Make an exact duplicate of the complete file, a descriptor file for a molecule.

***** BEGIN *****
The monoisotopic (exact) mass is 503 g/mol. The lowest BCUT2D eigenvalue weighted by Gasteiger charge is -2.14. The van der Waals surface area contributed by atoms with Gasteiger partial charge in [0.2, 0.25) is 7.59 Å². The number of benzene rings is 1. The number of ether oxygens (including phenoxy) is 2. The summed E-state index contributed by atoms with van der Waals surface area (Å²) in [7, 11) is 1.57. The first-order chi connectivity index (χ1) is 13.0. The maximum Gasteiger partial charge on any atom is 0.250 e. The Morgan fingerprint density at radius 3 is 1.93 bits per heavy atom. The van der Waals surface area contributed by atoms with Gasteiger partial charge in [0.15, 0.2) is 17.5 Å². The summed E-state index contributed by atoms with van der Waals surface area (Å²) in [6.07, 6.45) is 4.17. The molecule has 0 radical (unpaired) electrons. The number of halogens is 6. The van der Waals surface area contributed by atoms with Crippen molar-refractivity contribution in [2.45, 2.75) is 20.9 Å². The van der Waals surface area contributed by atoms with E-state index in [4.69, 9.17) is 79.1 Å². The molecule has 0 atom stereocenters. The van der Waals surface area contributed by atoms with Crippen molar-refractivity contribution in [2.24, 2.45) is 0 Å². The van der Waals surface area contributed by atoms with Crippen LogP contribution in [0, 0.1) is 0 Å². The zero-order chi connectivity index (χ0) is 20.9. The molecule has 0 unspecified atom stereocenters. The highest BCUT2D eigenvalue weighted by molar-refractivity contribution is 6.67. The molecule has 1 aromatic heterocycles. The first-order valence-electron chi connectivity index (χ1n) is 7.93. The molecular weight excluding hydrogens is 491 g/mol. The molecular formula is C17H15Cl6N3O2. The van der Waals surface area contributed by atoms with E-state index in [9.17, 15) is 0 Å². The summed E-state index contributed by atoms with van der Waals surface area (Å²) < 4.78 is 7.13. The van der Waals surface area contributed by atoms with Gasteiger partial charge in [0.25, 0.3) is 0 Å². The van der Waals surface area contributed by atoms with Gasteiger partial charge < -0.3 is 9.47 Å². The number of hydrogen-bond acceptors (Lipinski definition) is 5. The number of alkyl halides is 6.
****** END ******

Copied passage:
The monoisotopic (exact) mass is 503 g/mol. The lowest BCUT2D eigenvalue weighted by Gasteiger charge is -2.14. The van der Waals surface area contributed by atoms with Gasteiger partial charge in [0.2, 0.25) is 7.59 Å². The number of benzene rings is 1. The number of ether oxygens (including phenoxy) is 2. The summed E-state index contributed by atoms with van der Waals surface area (Å²) in [7, 11) is 1.57. The first-order chi connectivity index (χ1) is 13.0. The maximum Gasteiger partial charge on any atom is 0.250 e. The Morgan fingerprint density at radius 3 is 1.93 bits per heavy atom. The van der Waals surface area contributed by atoms with Gasteiger partial charge in [0.15, 0.2) is 17.5 Å². The summed E-state index contributed by atoms with van der Waals surface area (Å²) in [6.07, 6.45) is 4.17. The molecule has 0 radical (unpaired) electrons. The number of halogens is 6. The van der Waals surface area contributed by atoms with Crippen molar-refractivity contribution in [2.45, 2.75) is 20.9 Å². The van der Waals surface area contributed by atoms with E-state index in [4.69, 9.17) is 79.1 Å². The molecule has 0 atom stereocenters. The van der Waals surface area contributed by atoms with Crippen molar-refractivity contribution in [2.24, 2.45) is 0 Å². The van der Waals surface area contributed by atoms with Crippen LogP contribution in [0, 0.1) is 0 Å². The zero-order chi connectivity index (χ0) is 20.9. The molecule has 0 unspecified atom stereocenters. The highest BCUT2D eigenvalue weighted by molar-refractivity contribution is 6.67. The molecule has 1 aromatic heterocycles. The first-order valence-electron chi connectivity index (χ1n) is 7.93. The molecular weight excluding hydrogens is 491 g/mol. The molecular formula is C17H15Cl6N3O2. The van der Waals surface area contributed by atoms with E-state index in [9.17, 15) is 0 Å². The summed E-state index contributed by atoms with van der Waals surface area (Å²) < 4.78 is 7.13. The van der Waals surface area contributed by atoms with Gasteiger partial charge in [0.25, 0.3) is 0 Å². The van der Waals surface area contributed by atoms with Gasteiger partial charge < -0.3 is 9.47 Å². The number of hydrogen-bond acceptors (Lipinski definition) is 5. The number of alkyl halides is 6.